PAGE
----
The End of the World: Nothing new for Russia

Holy Writ relates how the onset of the Apocalypse will be announced by a number of portents. Any self-respecting medieval eschatologist could rapidly list off at least a few dozen of these omens. Source: Getty Images / Fotobank

Holy Writ relates how the onset of the Apocalypse will be announced by a number of portents. Any self-respecting medieval eschatologist could rapidly list off at least a few dozen of these omens. Source: Getty Images / Fotobank

This year marks the 520th anniversary of the first Russian “End of the World.”

There is no question that people have become fascinated by the prospect of a global apocalypse and the subsequent Last Judgment. This is true not only in Russia. People all across the globe, from Mexico to China, are waiting for the world to come to an end – just as they did in Rome and Byzantium in A.D. 1000.

Maybe this is the same kind of dread that spread all over Western Europe and the United States in anticipation of the “Y2K” computer meltdown. In any case, perhaps no other country is taking the End of the World quite as seriously, and with as much attention to detail, as Russia.

This is hardly surprising, given that Russia itself appeared on Earth as a result of the previous End of Days, which fell in 1492. This was Russia’s very own unique and private End of the World, and one that passed by Europe completely unnoticed. This particular doomsday was not calculated by distant overseas tribes, but by the calendar of the Russian Orthodox Church, according to which the seventh millennium since the creation of the world would draw to a close in 1492.

According to this liturgical chronology, the lifespan of Man, bestowed upon him by God, is only 7,000 years – that is, 1,000 years for each of the days of creation recounted in the Book of Genesis. Holy Writ instructs that the Last Trumpet might sound on any day, at any hour. Scripture also relates how the onset of the Apocalypse will be announced by a number of portents; any self-respecting medieval eschatologist could rapidly list off at least a few dozen of these omens.

Such signs followed a consequential order. In 1445, for example, Moscow burned to the ground after being struck by a bolt of lightning. Just a year later, the people of Moscow and Vladimir witnessed an unprecedented phenomenon for the Russian heartland – an earthquake. Finally, the most threatening omen of disaster came in 1453, when the nerve center of the Eastern Church, Constantinople, fell to the Ottoman Empire.

The onset of Armageddon was dealt with in different ways. Some donated money to the Church, while others – notably in Veliky Novgorod – went in search of a way out. Having already bought off the invading Mongol hordes, the people of Novgorod decided to buy their way out of the Apocalypse too.

Local scribes came up with the theory that different peoples would meet the Last Judgment on different dates, depending on when their calendars flipped over to the year 7001. Noting a handy discrepancy of 300 years between the traditional Jewish calendar and that of the Russian Orthodox Church, they reached a useful conclusion: converting to Judaism would buy them an additional three centuries.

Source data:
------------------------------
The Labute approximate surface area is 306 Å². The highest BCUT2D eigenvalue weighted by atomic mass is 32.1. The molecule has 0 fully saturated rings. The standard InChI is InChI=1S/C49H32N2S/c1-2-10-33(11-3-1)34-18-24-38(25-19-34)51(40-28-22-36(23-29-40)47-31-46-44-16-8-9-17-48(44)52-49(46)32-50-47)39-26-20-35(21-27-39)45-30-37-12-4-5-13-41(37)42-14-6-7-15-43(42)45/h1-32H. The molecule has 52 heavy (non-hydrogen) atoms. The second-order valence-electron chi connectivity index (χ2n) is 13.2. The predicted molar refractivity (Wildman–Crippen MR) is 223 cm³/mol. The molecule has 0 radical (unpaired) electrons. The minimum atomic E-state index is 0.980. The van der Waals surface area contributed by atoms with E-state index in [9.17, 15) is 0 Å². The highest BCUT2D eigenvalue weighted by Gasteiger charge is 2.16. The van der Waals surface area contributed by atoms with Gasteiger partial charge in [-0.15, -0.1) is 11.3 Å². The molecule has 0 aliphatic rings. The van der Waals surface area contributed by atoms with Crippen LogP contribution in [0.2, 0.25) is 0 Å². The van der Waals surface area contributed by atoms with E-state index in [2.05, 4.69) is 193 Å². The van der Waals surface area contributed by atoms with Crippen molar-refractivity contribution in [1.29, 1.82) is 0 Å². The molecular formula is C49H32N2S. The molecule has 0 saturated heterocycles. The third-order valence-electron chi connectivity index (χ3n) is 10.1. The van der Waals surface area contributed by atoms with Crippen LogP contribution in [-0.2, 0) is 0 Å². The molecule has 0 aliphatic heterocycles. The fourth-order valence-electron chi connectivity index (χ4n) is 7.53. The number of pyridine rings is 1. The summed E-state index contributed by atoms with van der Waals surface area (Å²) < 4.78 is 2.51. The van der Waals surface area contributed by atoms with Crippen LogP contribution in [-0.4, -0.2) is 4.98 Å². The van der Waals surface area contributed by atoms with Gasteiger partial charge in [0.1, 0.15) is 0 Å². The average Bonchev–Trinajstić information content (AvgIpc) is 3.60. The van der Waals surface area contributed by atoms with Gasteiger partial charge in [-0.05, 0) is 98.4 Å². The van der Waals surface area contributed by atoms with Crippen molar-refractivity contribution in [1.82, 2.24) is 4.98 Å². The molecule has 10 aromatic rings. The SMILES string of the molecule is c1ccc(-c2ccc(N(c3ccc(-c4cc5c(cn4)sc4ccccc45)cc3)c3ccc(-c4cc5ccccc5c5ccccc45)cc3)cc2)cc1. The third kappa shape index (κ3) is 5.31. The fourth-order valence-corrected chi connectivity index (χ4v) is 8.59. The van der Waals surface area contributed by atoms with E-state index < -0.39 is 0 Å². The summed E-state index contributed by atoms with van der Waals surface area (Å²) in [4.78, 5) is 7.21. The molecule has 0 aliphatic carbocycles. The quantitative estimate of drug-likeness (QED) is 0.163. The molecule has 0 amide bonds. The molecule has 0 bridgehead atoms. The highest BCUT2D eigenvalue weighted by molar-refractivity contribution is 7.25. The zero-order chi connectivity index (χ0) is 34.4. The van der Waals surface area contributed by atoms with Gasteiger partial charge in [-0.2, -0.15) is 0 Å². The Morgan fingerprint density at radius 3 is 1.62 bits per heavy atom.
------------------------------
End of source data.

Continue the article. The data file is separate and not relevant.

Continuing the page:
However, as the fateful day drew nearer, other considerations began to emerge – specifically, that the End of the World heralded not only the end of the old and wicked world, but also the beginning of a new one. This assertion was made by Archbishop Vassian of Rostov in 1480, at the very time when Moscow was undergoing the brunt of the attacks from the hordes of Akhmat Khan.

Vassian wrote his “Epistle to Ugra” to Grand Prince Ivan III, laying out a building plan for a new state of Russia. The most notable element of the document was that it marked the first time the title “Czar” was used for the Russian monarch; the title had previously been used only by Byzantine Emperors and the Khans of the Great Horde, in relation to the lands of Russia.

However, with the fall of the Byzantine Empire, Vassian reasoned that the title now fell to the Grand Prince of Moscow, who should rightly be the spiritual and political heir to the legacy of the Byzantine emperors.

The archbishop went on to enumerate the spiritual and political nature of the Czar’s powers: namely, that a true Orthodox monarch should be primarily a “Defender of the Faith” and a “Warrior for Christ.” Thus, Vassian concluded, there was no need to fear the End of the World; the Lord had forgiven the land of Rus, and, with her shackles of “Babylonian servitude” cast off, she would rise to glory and greatness.

Of course, the claims of Moscow’s Grand Princes to being the overseers of the Church hierarchy and the “Chosen People of God” were not greeted by Russia’s other Grand Princes with universal optimism or enthusiasm. In fact, Ivan III was seen in the eyes of the people of Novgorod and Yaroslav as the embodiment of the very Antichrist whose rise to power is forecast as a portent of the Last Judgment.

Time, however, was on the side of Ivan III and his descendants. The doomsday of 1492 came and went, leaving the supporters of eschatological theories in disbelief and disappointment. The exciting prospects of building a Third Rome, however, remained not only in the minds of Ivan’s subjects, but also throughout one-sixth of the world’s habitable land.

So why worry about the End of the World?

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